Kenjiro Shoda was born in Tatebayashi in the Gunma Prefecture of Japan but he underwent schooling in Tokyo until he completed middle school. There were academies in Japan for the brightest pupils with the task of preparing them for a university education. Shoda, after showing great talents at middle school, attended the Eighth National Senior High School in Nagoya.
After graduating from the Eighth High School, Shoda entered Tokyo Imperial University (the title 'Imperial' would soon be dropped from the name of all Japanese universities) and there he was taught by Takagi. This was an exciting period to study at Tokyo University for Takagi had published his famous paper on class field theory in 1920. Takagi lectured on group theory, representation theory, Galois theory, and algebraic number theory. When Shoda was in his final undergraduate year, his studies were supervised by Takagi and he inspired Shoda to work on algebra. Shoda graduated from the Department of Mathematics at Tokyo University in 1925 and began his graduate studies under Takagi's supervision.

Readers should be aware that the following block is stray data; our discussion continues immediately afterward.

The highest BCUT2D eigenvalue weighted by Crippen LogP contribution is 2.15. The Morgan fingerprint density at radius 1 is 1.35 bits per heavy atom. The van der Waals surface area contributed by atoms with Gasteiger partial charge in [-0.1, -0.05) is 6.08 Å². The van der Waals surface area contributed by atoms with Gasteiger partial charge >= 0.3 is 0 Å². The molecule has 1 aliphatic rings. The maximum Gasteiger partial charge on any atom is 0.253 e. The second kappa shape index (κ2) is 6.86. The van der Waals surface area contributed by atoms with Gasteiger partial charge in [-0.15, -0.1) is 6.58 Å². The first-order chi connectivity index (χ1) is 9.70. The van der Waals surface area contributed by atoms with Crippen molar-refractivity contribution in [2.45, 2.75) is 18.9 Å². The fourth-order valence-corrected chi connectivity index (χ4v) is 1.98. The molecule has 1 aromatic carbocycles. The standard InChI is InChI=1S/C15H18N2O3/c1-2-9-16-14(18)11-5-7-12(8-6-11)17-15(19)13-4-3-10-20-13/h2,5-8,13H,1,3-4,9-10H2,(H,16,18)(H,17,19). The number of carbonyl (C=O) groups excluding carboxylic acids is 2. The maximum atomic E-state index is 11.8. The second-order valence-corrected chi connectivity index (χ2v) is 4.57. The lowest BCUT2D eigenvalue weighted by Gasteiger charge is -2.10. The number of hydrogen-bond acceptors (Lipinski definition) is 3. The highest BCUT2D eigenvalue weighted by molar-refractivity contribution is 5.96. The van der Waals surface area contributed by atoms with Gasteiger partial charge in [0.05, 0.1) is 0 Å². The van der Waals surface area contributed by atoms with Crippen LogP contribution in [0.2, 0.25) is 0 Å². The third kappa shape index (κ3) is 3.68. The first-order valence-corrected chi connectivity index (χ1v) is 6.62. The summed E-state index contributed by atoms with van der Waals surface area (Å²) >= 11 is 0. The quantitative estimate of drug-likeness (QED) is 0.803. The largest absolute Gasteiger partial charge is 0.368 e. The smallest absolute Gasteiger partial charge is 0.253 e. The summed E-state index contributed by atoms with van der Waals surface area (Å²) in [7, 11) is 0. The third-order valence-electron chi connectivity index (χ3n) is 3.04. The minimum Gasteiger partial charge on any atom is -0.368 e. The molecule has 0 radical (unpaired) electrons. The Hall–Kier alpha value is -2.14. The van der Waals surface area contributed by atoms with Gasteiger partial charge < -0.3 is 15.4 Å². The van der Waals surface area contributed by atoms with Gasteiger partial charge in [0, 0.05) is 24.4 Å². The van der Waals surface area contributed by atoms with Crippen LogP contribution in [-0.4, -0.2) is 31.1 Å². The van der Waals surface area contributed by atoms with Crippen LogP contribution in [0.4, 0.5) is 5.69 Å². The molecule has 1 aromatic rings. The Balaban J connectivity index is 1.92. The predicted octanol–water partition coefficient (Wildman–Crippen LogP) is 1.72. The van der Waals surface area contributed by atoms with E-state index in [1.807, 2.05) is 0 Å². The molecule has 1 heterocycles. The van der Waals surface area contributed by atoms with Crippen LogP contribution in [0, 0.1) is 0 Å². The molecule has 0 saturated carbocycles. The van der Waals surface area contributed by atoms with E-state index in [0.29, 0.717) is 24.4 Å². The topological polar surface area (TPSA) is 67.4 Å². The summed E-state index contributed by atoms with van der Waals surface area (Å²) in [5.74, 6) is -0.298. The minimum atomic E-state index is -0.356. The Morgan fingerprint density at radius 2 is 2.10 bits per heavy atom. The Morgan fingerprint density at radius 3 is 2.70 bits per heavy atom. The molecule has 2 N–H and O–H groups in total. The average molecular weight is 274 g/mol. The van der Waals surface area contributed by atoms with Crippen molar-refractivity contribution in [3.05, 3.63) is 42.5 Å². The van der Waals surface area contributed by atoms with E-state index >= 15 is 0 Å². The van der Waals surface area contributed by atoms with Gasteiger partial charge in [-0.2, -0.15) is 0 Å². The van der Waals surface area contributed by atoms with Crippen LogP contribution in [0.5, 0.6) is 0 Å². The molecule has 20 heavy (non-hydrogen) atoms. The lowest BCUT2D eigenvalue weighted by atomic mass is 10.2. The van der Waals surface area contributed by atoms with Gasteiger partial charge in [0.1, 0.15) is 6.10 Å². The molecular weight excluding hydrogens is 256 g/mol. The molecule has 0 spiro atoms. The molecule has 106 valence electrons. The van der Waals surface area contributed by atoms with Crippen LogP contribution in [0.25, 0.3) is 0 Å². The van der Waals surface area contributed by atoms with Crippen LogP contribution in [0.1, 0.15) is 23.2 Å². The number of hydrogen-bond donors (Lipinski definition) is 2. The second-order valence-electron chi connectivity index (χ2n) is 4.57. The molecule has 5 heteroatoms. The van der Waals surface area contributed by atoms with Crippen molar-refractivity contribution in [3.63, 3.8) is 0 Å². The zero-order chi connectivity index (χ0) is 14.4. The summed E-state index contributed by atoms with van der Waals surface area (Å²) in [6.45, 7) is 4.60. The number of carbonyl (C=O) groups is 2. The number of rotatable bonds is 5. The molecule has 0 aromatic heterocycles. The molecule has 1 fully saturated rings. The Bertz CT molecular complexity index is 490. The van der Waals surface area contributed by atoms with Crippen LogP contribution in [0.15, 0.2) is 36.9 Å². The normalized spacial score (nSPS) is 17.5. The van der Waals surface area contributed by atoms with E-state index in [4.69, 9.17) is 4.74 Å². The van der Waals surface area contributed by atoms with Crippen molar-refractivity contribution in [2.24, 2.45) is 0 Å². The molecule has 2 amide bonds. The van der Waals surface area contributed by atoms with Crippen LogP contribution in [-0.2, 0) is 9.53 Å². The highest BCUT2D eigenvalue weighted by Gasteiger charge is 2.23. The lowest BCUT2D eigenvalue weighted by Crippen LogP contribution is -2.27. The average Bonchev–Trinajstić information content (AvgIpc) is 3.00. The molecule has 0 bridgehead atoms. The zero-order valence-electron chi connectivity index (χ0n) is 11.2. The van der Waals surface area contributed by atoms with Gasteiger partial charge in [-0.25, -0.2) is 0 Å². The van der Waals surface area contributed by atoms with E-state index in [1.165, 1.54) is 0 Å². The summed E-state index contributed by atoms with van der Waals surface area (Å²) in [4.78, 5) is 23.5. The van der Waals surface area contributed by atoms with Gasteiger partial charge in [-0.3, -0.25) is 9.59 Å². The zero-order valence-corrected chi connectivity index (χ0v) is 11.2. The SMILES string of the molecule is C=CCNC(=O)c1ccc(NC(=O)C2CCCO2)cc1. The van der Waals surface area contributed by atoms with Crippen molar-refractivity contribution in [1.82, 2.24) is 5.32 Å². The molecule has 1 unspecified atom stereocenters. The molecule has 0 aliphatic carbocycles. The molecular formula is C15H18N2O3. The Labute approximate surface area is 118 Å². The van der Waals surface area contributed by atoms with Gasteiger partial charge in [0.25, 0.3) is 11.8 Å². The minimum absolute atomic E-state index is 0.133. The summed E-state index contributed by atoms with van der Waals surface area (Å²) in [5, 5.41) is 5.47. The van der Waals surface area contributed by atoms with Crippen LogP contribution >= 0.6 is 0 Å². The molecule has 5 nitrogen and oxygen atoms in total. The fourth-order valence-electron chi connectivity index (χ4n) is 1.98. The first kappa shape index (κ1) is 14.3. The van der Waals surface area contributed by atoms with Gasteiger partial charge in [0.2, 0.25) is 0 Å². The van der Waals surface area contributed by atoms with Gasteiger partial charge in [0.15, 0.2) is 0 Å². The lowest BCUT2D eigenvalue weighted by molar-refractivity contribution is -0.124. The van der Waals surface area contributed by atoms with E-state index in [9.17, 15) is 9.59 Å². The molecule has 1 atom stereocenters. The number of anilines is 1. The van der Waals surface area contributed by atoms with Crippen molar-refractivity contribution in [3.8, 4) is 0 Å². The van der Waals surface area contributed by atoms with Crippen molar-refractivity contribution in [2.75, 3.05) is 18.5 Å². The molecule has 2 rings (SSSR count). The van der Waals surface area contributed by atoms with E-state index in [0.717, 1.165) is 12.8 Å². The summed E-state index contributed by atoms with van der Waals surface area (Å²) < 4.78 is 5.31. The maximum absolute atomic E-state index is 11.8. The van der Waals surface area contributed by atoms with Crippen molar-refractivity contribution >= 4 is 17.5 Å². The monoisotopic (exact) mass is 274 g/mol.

During his first year of graduate studies he read works on the theory of group representations by Frobenius and Schur. Then in 1926, his second year of study, he was awarded a scholarship to allow him to study in Germany and he set off for Berlin to work with Schur. While in Berlin he attended Schur's lectures and had his first mathematical success in research discovering an interesting result on matrices. After a year in Berlin, Shoda went to Göttingen where he joined Emmy Noether's school, attending her lectures on hypercomplex systems and representation theory. Nagao writes :-
This particular year seems to mark the most significant period in his mathematical growth. There, near Noether, he witnessed the remarkable process of creation of great mathematical ideas and theory, and youthful Shoda buried himself in enthusiastic pursuit of mathematics in a wonderful creative atmosphere generated by the many young, able mathematicians who had come from all over the world to Göttingen, attracted by Emmy Noether.